Of course an obvious criticism of QE is that the above narrative proves it did not work, so what would the point of re-starting it? However, this does not take the counterfactual into account. An ECB research note published today (see here) concludes that the central bank’s unconventional policies have boosted (will boost) inflation and economic growth each by 1.9 percentage points between 2016 and 2020. One can of course argue about the precise numbers produced by model estimates, but the view that inflation would be even lower without these policies seems a reasonable one. (Nick Kounis)

FOMC Preview: Tightening bias in dots could disappoint markets – We expect the FOMC to keep interest rates on hold this Wednesday, and to announce an end to the balance sheet runoff in September, though there is a risk the announcement could slip to a subsequent meeting (see below for details). We expect Chair Powell to strike a somewhat dovish tone in his press conference, noting the continued global economic uncertainty given the lack of a stabilisation in the global industrial sector. However, we also expect him to acknowledge the substantial improvement in domestic financial conditions since late last year, and signs of resilience in domestic demand, such as the rebound in consumer confidence. At the same time, while we expect a shift lower in the dots rate hike projections to show just one rate hike in 2019, this might disappoint financial markets, which now price in around 6bp of rate cuts by year end. We continue to think the Fed is done with rate hikes, but that it will maintain a modest tightening bias in its rate hike projections for as long as the economic outlook remains broadly positive.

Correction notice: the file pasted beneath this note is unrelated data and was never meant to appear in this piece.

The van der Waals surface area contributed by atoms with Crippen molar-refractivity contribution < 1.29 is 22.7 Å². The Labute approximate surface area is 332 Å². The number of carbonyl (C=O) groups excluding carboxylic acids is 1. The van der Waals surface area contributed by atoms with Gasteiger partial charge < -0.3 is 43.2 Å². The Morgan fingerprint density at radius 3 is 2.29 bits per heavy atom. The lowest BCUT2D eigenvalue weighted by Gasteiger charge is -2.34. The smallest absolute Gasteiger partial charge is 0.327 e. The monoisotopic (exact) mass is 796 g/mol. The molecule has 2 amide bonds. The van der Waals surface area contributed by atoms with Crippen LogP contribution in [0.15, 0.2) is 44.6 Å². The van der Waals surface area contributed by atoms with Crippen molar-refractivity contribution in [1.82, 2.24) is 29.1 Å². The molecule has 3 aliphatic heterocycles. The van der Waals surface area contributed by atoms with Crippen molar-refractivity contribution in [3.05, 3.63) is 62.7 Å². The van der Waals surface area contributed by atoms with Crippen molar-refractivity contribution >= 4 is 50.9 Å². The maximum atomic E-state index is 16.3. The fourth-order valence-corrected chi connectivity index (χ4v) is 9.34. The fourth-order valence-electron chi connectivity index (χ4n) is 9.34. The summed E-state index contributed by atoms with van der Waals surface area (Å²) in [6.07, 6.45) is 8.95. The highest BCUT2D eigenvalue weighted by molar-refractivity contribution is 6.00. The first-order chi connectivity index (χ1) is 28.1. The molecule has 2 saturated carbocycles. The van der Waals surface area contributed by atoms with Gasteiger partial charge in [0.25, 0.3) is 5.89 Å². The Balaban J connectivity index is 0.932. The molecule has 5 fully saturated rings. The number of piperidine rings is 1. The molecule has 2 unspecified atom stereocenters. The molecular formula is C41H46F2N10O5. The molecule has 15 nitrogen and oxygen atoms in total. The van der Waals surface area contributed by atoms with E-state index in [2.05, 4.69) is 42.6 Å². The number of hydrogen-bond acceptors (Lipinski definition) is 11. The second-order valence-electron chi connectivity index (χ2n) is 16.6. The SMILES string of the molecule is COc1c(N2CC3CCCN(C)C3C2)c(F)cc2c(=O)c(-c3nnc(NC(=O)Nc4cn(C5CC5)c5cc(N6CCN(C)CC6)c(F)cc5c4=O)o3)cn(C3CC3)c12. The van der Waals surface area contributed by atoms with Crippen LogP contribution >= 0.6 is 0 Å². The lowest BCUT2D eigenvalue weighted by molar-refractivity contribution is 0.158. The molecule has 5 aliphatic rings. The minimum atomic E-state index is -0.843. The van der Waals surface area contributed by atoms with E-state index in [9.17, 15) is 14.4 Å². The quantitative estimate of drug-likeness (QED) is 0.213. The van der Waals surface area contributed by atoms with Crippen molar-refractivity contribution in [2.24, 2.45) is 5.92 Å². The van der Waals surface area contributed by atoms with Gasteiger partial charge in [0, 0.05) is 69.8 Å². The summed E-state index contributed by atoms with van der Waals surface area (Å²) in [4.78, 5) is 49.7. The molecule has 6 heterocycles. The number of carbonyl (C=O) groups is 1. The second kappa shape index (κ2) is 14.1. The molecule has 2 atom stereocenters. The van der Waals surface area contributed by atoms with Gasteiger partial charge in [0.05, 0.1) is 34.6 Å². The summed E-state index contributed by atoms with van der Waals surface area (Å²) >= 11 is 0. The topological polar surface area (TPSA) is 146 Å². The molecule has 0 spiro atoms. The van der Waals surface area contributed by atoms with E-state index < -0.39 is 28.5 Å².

Balance sheet runoff to end by Q4 at the latest – In a well-telegraphed move, the Fed is likely to announce an end to its ‘quantitative tightening’ balance sheet unwind, likely in September. Officials have already signalled that the runoff will be done by year-end, and we think it could come even sooner. The NY Fed’s primary dealer survey suggests expectations that reserves will stabilise at around USD1trn. Given the Fed’s preference for a buffer over reserve demand, we think the Fed will opt for a stabilisation closer to USD1.2trn. This would imply a terminal balance sheet size of USD3.7trn, vs USD3.9trn currently, and would be consistent with a September end to the runoff. It is possible that the Fed opts to ‘taper’ the end of the runoff in the interest of market stability, as it did the end of asset purchases and at the start of the runoff. In this case, tapering of the current USD50bn per month runoff could start as soon as June, and if purchases continue at, say, USD25bn per month, the runoff would end in Q4 at a similar terminal level of USD1.2trn excess reserves/USD3.7trn balance sheet. (Bill Diviney)